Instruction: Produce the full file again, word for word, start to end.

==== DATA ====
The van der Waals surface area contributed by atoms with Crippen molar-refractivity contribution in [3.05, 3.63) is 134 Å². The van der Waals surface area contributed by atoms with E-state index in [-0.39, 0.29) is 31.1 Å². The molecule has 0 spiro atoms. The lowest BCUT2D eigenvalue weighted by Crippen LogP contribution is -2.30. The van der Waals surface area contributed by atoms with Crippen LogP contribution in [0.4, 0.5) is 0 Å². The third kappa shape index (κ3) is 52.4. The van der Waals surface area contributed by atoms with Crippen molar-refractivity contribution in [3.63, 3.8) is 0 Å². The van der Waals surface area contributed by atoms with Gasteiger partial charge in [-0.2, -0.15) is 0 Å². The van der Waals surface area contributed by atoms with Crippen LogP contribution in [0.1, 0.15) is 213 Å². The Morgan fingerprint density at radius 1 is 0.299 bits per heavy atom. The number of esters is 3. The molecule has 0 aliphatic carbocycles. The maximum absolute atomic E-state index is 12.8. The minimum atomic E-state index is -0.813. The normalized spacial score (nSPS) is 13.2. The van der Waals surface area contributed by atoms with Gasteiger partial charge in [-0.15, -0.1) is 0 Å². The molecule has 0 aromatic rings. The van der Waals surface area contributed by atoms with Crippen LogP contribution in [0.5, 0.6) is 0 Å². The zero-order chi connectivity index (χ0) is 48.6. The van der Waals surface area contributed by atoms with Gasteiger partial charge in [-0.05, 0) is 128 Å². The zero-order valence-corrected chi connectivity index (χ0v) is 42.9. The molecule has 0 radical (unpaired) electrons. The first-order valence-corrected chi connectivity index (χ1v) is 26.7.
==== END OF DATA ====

The van der Waals surface area contributed by atoms with Crippen molar-refractivity contribution in [3.05, 3.63) is 134 Å². The van der Waals surface area contributed by atoms with E-state index in [-0.39, 0.29) is 31.1 Å². The molecule has 0 spiro atoms. The lowest BCUT2D eigenvalue weighted by Crippen LogP contribution is -2.30. The van der Waals surface area contributed by atoms with Crippen LogP contribution in [0.4, 0.5) is 0 Å². The third kappa shape index (κ3) is 52.4. The van der Waals surface area contributed by atoms with Crippen molar-refractivity contribution in [3.63, 3.8) is 0 Å². The van der Waals surface area contributed by atoms with Gasteiger partial charge in [-0.2, -0.15) is 0 Å². The van der Waals surface area contributed by atoms with Crippen LogP contribution in [0.1, 0.15) is 213 Å². The Morgan fingerprint density at radius 1 is 0.299 bits per heavy atom. The number of esters is 3. The molecule has 0 aliphatic carbocycles. The maximum absolute atomic E-state index is 12.8. The minimum atomic E-state index is -0.813. The normalized spacial score (nSPS) is 13.2. The van der Waals surface area contributed by atoms with Gasteiger partial charge in [-0.15, -0.1) is 0 Å². The molecule has 0 aromatic rings. The van der Waals surface area contributed by atoms with Crippen LogP contribution in [0.5, 0.6) is 0 Å². The zero-order chi connectivity index (χ0) is 48.6. The van der Waals surface area contributed by atoms with Gasteiger partial charge in [-0.05, 0) is 128 Å². The zero-order valence-corrected chi connectivity index (χ0v) is 42.9. The molecule has 0 radical (unpaired) electrons. The first-order valence-corrected chi connectivity index (χ1v) is 26.7.